Armenia’s 7th Century St. Grigor Church Faces Uncertain Future
The 7th century St. Grigor Church (Arouch Temple), in Armenia’s Aragatzotn Province, features the largest of the early medieval domed vaults still standing in the country.
The dome has long since disappeared. Entering the non-functioning church, one hears the cackle of crows inside. Remnants of burning candles can be seen. A caretaker priest occasionally visits the church, to officiate at baptisms and weddings. The area is fenced off. Garbage bins are installed in the yard. The church was built by Armenian ruler Grigor Mamikonyan and his wife Heghineh and served as an administrative center.
In 2013, Armenian-Italian specialists excavated, studied, cleaned and improved the church. The Italians plan to propose a project to restore or strengthen the edifice by year’s end.
On the south side of the church, during the excavations of the 1950s, the ruins of the basilica of Prince Grigor Mamikonyan's palace structure were discovered. The whole area was a Christian mausoleum. Some of the tombstones and stone crosses have been preserved, which are lined up in the yard.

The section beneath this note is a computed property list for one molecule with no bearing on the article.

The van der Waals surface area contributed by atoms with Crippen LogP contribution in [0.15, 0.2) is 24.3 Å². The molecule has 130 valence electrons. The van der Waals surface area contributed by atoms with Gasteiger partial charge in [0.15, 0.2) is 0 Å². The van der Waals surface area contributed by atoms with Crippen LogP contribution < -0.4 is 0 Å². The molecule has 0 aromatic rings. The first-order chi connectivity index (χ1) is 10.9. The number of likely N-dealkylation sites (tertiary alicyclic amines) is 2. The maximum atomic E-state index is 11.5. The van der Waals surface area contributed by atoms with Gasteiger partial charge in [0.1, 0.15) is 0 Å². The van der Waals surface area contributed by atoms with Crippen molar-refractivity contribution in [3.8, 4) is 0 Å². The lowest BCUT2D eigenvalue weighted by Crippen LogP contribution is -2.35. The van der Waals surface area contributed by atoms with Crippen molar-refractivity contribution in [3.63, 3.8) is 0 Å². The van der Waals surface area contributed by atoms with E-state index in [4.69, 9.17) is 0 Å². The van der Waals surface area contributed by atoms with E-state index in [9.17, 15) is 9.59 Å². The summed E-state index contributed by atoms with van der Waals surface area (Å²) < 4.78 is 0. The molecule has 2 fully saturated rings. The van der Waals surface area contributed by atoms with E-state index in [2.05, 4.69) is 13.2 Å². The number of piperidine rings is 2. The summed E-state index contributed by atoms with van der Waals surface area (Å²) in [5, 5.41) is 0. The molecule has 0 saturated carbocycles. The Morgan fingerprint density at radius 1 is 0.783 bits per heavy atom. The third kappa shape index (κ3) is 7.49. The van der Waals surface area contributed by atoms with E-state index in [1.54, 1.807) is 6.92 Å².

The attitude of the state towards the monument is noted in a panel placed in the mausoleum. It was installed by the Department of Preservation and Use of Historical and Cultural Monuments of the Council of Ministers of the Armenian SSR. It reads: "VII-XX centuries cemetery is protected by the state. "
Hetq wrote to the Ministry of Education, Science, Culture and Sports, asking whether the ministry was aware of the stage of the work undertaken by the Armenian-Italian specialists, whether an estimate had been made, and how much the restoration work of the temple would cost.
Deputy Minister Arayik Khzmalyan wrote back that in 2013 the activities carried out within the framework of the educational program were carried out by the Italian "Armenian Cultural Heritage Research Center" organization, the founder of which is Gayane Kaznati.
Since the work was not related to the Ministry of Culture, he suggested that we contacted Mrs. Kaznati for answers.
Khzmalyan said the ministry has no information on when the restoration of the temple is planned, adding that due to the lack of state funds, no money was allocated for the study of the monument.
He said that the Department of History and Cultural Monuments Protection is constantly monitoring the church’s status, and that if funds are available, it will consider the issue of including the monument in the medium-term expenditure program.
The fate of church remains unknown.